Saturday, May 31, 2008

Money Flows: A Look At Energy and Technology

Money flows can be thought of as a kind of NYSE TICK measure applied to individual stocks. When a stock trades on an uptick, the price of that trade times the volume (dollar volume) of that trade is added to a daily cumulative total. When a stock trades on a downtick, the dollar volume is subtracted from the daily total. Positive values at the end of the day reflect money flowing into the stock; negative values mean that investors and traders are withdrawing their capital from those shares.

The top chart takes the ten most highly weighted stocks in each of eight S&P 500 sectors and tracks their combined money flows over a four-day moving average to capture the flow of funds in and out of the S&P 500 index. (See my earlier post covering the Dow issues; this post links to the sectors that I cover and the ten stocks within each sector).

What we see from the overall money flow picture is that flows have turned modestly positive over the last few days across the S&P 500 issues, but that overall we're still spending more time below the blue zero line than above. The money flows at the March lows held well above their January lows and turned outright positive in April, but since have lagged.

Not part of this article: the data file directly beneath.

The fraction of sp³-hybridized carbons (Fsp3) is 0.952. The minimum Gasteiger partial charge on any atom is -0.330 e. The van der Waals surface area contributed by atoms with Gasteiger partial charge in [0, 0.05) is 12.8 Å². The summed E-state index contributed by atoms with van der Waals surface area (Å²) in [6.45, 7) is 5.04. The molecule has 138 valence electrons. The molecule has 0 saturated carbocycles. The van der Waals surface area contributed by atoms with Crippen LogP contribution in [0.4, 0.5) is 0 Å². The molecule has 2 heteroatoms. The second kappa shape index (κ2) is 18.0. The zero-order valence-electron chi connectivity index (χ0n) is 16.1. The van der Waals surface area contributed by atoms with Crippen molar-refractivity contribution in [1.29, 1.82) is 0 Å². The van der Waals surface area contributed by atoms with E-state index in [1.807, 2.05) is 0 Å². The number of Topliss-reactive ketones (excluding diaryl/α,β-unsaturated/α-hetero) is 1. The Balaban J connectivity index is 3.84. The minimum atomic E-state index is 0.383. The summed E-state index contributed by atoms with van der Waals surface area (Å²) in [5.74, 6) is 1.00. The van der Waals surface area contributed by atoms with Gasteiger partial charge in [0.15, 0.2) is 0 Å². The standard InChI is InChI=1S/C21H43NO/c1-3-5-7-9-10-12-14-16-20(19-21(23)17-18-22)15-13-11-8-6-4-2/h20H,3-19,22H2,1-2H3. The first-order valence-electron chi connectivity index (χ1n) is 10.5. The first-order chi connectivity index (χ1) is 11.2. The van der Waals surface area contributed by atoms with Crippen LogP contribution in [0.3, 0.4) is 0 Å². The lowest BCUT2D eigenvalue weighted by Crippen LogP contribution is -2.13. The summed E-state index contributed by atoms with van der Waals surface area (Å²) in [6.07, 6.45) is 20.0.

Interestingly, the strongest of the S&P 500 sectors, energy, has been showing a pattern of dwindling inflows even as the sector ETF (XLE) has moved higher. Over the last week, flows have actually been negative, despite an overall market rally. I will be watching this divergence carefully; it may well be that institutions are taking some chips off the table when it comes to energy related stocks.

Technology shares, on the other hand, have had the most consistent set of inflows of any of the sectors. Flows have turned positive once again in the last week, though so far are not as robust as we've seen in April.

In all, we're seeing more money fleeing stocks when the market sells off than entering stocks when the market rises. As we've moved from April through May, markets have moved higher, but money flows have been drying up. That poses a yellow caution flag for June.